Hope Floats (Written By Mcpotar)


It was 8am and Tongai was already at work, picking up trash around the City of Harare, alley after alley. He already felt tired but he knew he had to continue to get by. As they stopped by the hospital he rushed to pick up one of the bins, he saw something in the bin and paused.
His facial expression changed, he stood still with disappointment written in his face. There was a Khaki envelope with his handwriting on it at the top of that garbage. His application to the school of nursing had obviously been rejected.  The other men shouted,” Hey, we don’t have all day, let’s go!” He quickly got back to work hurt and pondering about life. He had hoped so much to become at least a male nurse and probably work his way up the medical field. 
He had been garbage collecting for two months just to get by in the city and be able to raise fees for applications. When evening came he sat on a stool in his room in Mbare and began to write a short note, which was to be delivered to be delivered to his rural home. He basically sent the message that since he got to the city he had not had any luck securing a job and he was  still raising money for his little brothers exam fee.
He unfolded some blankets from the corner of the room and spread them on the floor took a photograph of his mother and lay there and tears rolled out the corner of his eye. His mother had raised him single handedly, she never spoke much of his father and now she was gone leaving a void in the boys life. Tongai was 23 years old but he had gone through more strife than the average 28 year old because responsibilities in his life came at an earlier age than the average man. He worked for the city council during the week and sold rat poison during the weekend.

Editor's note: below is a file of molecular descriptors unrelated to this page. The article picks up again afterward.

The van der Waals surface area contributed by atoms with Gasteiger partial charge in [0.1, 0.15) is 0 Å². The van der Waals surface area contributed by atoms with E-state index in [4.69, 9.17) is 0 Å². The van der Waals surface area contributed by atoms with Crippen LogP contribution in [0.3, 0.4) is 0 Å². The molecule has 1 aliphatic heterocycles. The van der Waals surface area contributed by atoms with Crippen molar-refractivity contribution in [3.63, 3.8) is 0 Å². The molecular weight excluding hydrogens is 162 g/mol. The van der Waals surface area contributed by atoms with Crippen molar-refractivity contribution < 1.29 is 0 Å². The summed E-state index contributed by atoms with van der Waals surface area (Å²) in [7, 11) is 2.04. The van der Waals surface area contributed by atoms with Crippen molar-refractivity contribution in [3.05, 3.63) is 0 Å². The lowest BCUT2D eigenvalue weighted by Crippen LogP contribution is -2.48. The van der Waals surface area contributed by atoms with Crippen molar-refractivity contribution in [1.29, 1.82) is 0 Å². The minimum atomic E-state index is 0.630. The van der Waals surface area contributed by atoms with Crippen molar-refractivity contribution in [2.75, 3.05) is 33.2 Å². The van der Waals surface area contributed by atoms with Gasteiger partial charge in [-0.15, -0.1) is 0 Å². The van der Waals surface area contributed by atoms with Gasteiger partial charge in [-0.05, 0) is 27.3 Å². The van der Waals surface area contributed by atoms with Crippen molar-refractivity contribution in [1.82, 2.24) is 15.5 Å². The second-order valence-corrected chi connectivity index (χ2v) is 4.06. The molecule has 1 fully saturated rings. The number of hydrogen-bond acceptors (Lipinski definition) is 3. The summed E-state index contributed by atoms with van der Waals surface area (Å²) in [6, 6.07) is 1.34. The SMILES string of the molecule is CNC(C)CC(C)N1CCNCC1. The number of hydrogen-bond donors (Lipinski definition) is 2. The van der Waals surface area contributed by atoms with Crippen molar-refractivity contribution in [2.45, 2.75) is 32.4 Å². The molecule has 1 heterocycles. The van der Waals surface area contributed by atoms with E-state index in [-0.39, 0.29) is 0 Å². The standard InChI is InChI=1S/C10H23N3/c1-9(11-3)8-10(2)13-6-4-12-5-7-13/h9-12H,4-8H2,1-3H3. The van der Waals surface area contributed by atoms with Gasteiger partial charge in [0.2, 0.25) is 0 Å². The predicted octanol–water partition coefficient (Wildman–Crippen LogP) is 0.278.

Many time s he had contemplated using the rat poison on himself but he was strong enough to ignore the thought. He kept his mothers picture everywhere he went and prayed to God for a change in his life.
The next day he went to the bus station and gave one of the drivers the envelope. The driver would deliver it to his family in his rural area.  Right then he was called for an interview by a printing company. They told him to go for the interview on the following Monday.
He was so happy, he prayed every day until that very day and when Monday arrived he was smartly dressed waiting to be called into the office. He got into0 the interview and as he got in he was introduced to a panel of three interviewers. A man who was in the panel stared at him for a while, as if he knew him. Tongai gave them his brief history when he was asked to and as he did this, the man requested that the interview be halted.
“Are you, the son of Stella Manyame?” he asked. Tongai nodded his head in approval but bamboozled by why he was being asked so. The man asked, “Are you sure?” Tongai nodded again.
“Yes, I am.”
“How is she? How is your mother doing?”
By this time the other panelists were angry for their time wasted but the man told them to bear with him.
“I think I have found my long lost son.”
Tongai took out a picture of his mother as tears rolled down his eyes, and Mr. Gwasira, the man in the panel moved close to Tongai and knelt before him in tears.
“Son, forgive me.” He said.

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